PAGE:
A Quiet Beginning

I hope you are all enjoying a great start to the new year and the return to normality after the festive season has not been too arduous. 2020 is now well and truly underway.

My new year has started quietly, which is in no way a negative thing. It is way too easy to get swept up in the wave of feeling like you have to change dramatically because of a new year.

I am very optimistic with the goals I set myself for the year ahead. I am taking my time to not rush through them, to do them properly. In turn, this should hopefully help negate feelings that I am not achieving enough, or feeling like a failure when more likely than not, a resolution is broken.

Following on from last week, I continued photographing the birds that had visited the garden.

House sparrows have always been a constant visiter, I do sometimes wonder how they feel, now that there is a lot more competition at the feeders.

One of the newest visitors, who I had mentioned in last weeks post; the Long Tailed Tit returned. Thankfully, I had my camera in hand to get more pictures of this cute, round fluff ball.

Moving on from the garden, this week saw me go to a local landmark. I don’t know if this happens to others, but I struggle to photograph landmarks/places I am very familiar with. I am always more comfortable with new destinations.

I wish I could offer a coherent explanation for this, but it has definitely gone onto my list of things to learn upon.

I have provided the only picture of the cathedral I was happy with from that shoot. Maybe later in the year I will try this location out again, to see if I have improved or have overcome the uncomfortableness of shooting locally.

The cathedral is located next to the River Severn, and it provided me with a subject I am more comfortable with. It wouldn’t of felt right if I had left the river without a swan shot.

The week finished as it had began with bird photography. I look forward to seeing what the next week has in store for me.

Back to Nature

It’s such a great feeling to be getting back to the norm after all the festivities of Christmas and the new year. Getting back to routine and being able to blog again is brilliant, the laptop is fixed and with a brand new year; it brings new hopes and new possibilities.

The first few days of this new year I have gone back to one of my joys and to how this blog began, nature photography.

The hedgerow has been a hive of activity; with lots of birds coming to the feeder; laden with mixed seeds and nuts, which at this time of year serves as a lifeline to our resident species.

The visiting Robins have been constantly singing, their song ringing out around the garden, making even the dullest grey day bearable. These brave little birds are always close when I am out shooting, probably waiting to see if I will provide them more food. As they perch in the hedgerow it appears like they are posing for me, and who wouldn’t blame them, they are very striking with their red breast, making them stand out in the bare hedges.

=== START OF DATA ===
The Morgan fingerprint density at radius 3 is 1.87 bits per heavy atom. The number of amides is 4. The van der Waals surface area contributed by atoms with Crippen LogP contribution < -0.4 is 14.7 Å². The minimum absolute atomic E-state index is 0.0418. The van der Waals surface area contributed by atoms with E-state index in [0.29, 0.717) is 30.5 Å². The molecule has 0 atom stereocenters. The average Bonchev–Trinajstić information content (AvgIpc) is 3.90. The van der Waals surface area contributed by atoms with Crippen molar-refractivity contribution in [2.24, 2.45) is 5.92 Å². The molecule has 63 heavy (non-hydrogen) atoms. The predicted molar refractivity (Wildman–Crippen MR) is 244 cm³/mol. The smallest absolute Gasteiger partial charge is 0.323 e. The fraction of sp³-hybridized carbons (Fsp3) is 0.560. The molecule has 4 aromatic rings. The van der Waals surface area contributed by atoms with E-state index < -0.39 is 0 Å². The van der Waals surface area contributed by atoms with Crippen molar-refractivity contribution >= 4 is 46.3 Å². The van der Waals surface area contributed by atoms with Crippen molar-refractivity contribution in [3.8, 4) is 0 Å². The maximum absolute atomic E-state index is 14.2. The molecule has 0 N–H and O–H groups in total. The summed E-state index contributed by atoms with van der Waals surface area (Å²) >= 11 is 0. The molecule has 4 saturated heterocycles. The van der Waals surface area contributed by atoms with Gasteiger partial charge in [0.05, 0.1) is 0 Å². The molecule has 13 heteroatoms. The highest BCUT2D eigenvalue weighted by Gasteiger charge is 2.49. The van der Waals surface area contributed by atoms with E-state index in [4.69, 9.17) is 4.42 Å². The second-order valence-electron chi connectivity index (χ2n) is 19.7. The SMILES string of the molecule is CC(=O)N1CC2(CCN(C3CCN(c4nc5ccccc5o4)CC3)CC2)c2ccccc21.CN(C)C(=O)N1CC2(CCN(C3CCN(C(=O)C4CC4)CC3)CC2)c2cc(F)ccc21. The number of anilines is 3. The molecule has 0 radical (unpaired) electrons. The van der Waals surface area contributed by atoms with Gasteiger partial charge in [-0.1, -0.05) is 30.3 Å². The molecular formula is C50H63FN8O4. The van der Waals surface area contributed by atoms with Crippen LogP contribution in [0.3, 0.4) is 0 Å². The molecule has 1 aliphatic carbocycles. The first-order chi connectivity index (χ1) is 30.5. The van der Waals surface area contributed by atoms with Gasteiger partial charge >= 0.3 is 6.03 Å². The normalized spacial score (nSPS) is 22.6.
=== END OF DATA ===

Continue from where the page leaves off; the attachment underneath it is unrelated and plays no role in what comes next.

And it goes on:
A new visitor to the garden has been the Coal Tit. At first I mistook it for a Great Tit variant, but the more I observed the more I realised this was a new visitor. There has been a lot of fierce competition around the feeder especially when groups of tits (Great Tit, Blue Tit, Long Tailed Tit and now the Coal Tit) and sparrows are around. The Coal Tits have had no trouble holding their own. I look forward to seeing them return to the garden in the coming year (fingers crossed).

Speaking of other Tit varieties, the Long Tailed Tit has been a regular visitor to the garden since last summer. They are very charismatic tiny birds, they come into the garden all of a sudden, in groups and as soon as they arrive, they leave. They tend to evade me when I have the camera out, until that is, this weekend where I managed to capture two photos with them about to fly.

I am so pleased with the outcome of those photos, going forward, with my nature photography in particular I would like to shoot more birds in flight.

The last picture for this week is the first quarter moon of the year. The sky was really clear and the moon was bright, it was not a hard decision to get the camera out to shoot.

It may be of interest to some to note, the first full moon of the year (wolf moon) will be the 10th January and is meant be a penumbral eclipse (meaning the moon doesn’t pass through the full shadow of the Earth which should hopefully give the moon a pinkish/red shade) so I am wishing the night sky will be just as clear then.

Weekly Watch

12th – 18th August 2019

From the lack of photography last week; this week has been distinctly better. Hooray!!

One of the reasons for this; I have finally been able to make the jump to a full framed DSLR. I am aware that this may not mean much to some. In Layman’s term; it’s a much improved camera.

Disclaimer: that is not to say my photos will be distinctly better (I am very much an amateur) I’ve been getting used to using it and there has been a lot of experimenting with settings (I won’t bore you with the technicalities, as I’d probably get it wrong anyway!).

So there has been lots of practising, whenever I get the chance to. I continue to focus on the bird feeder for my subjects.

My hope for the near future; once I’m confident with the new kit is to scout out a few nature spots near me to one; vary the content for you the viewer and two; push myself out of my comfort zone, which in turn should help me improve! Fingers crossed!

There have been a couple of comedic shots, my personal favourite is the Juvenile Robin seemingly getting told off by the Great tit. I hope you enjoy this weeks weekly.